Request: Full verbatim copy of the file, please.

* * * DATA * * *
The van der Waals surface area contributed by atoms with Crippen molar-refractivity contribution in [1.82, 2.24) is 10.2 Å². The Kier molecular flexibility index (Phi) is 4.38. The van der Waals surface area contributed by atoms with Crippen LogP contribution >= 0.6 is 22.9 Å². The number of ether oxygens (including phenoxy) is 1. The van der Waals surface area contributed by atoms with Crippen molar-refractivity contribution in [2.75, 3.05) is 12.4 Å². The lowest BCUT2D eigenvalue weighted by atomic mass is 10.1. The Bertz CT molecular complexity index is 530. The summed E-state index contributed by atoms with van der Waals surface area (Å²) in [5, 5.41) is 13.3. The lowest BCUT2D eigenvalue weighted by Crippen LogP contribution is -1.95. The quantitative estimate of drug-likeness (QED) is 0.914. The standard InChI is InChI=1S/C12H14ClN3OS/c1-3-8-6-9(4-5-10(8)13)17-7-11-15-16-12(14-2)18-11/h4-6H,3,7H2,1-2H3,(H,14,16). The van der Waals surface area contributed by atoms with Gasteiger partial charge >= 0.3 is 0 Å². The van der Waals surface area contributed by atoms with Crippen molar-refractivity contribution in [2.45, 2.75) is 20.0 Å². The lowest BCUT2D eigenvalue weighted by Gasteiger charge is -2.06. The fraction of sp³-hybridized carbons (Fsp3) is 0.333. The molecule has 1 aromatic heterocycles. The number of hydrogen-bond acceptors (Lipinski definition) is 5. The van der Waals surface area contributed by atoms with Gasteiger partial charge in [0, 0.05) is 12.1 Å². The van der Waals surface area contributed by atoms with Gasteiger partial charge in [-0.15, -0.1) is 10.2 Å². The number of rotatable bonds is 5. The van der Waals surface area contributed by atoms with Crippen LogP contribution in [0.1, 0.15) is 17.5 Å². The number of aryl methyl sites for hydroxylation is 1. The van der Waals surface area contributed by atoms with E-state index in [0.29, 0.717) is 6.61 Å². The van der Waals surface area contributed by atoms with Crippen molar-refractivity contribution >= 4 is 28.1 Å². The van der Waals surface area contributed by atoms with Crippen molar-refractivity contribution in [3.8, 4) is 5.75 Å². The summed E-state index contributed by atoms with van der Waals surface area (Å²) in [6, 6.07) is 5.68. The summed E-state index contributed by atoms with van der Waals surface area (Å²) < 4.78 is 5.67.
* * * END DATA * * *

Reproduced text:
The van der Waals surface area contributed by atoms with Crippen molar-refractivity contribution in [1.82, 2.24) is 10.2 Å². The Kier molecular flexibility index (Phi) is 4.38. The van der Waals surface area contributed by atoms with Crippen LogP contribution >= 0.6 is 22.9 Å². The number of ether oxygens (including phenoxy) is 1. The van der Waals surface area contributed by atoms with Crippen molar-refractivity contribution in [2.75, 3.05) is 12.4 Å². The lowest BCUT2D eigenvalue weighted by atomic mass is 10.1. The Bertz CT molecular complexity index is 530. The summed E-state index contributed by atoms with van der Waals surface area (Å²) in [5, 5.41) is 13.3. The lowest BCUT2D eigenvalue weighted by Crippen LogP contribution is -1.95. The quantitative estimate of drug-likeness (QED) is 0.914. The standard InChI is InChI=1S/C12H14ClN3OS/c1-3-8-6-9(4-5-10(8)13)17-7-11-15-16-12(14-2)18-11/h4-6H,3,7H2,1-2H3,(H,14,16). The van der Waals surface area contributed by atoms with Gasteiger partial charge >= 0.3 is 0 Å². The van der Waals surface area contributed by atoms with Crippen molar-refractivity contribution in [2.45, 2.75) is 20.0 Å². The lowest BCUT2D eigenvalue weighted by Gasteiger charge is -2.06. The fraction of sp³-hybridized carbons (Fsp3) is 0.333. The molecule has 1 aromatic heterocycles. The number of hydrogen-bond acceptors (Lipinski definition) is 5. The van der Waals surface area contributed by atoms with Gasteiger partial charge in [0, 0.05) is 12.1 Å². The van der Waals surface area contributed by atoms with Gasteiger partial charge in [-0.15, -0.1) is 10.2 Å². The number of rotatable bonds is 5. The van der Waals surface area contributed by atoms with Crippen LogP contribution in [0.1, 0.15) is 17.5 Å². The number of aryl methyl sites for hydroxylation is 1. The van der Waals surface area contributed by atoms with E-state index in [0.29, 0.717) is 6.61 Å². The van der Waals surface area contributed by atoms with Crippen molar-refractivity contribution >= 4 is 28.1 Å². The van der Waals surface area contributed by atoms with Crippen molar-refractivity contribution in [3.8, 4) is 5.75 Å². The summed E-state index contributed by atoms with van der Waals surface area (Å²) in [6, 6.07) is 5.68. The summed E-state index contributed by atoms with van der Waals surface area (Å²) < 4.78 is 5.67.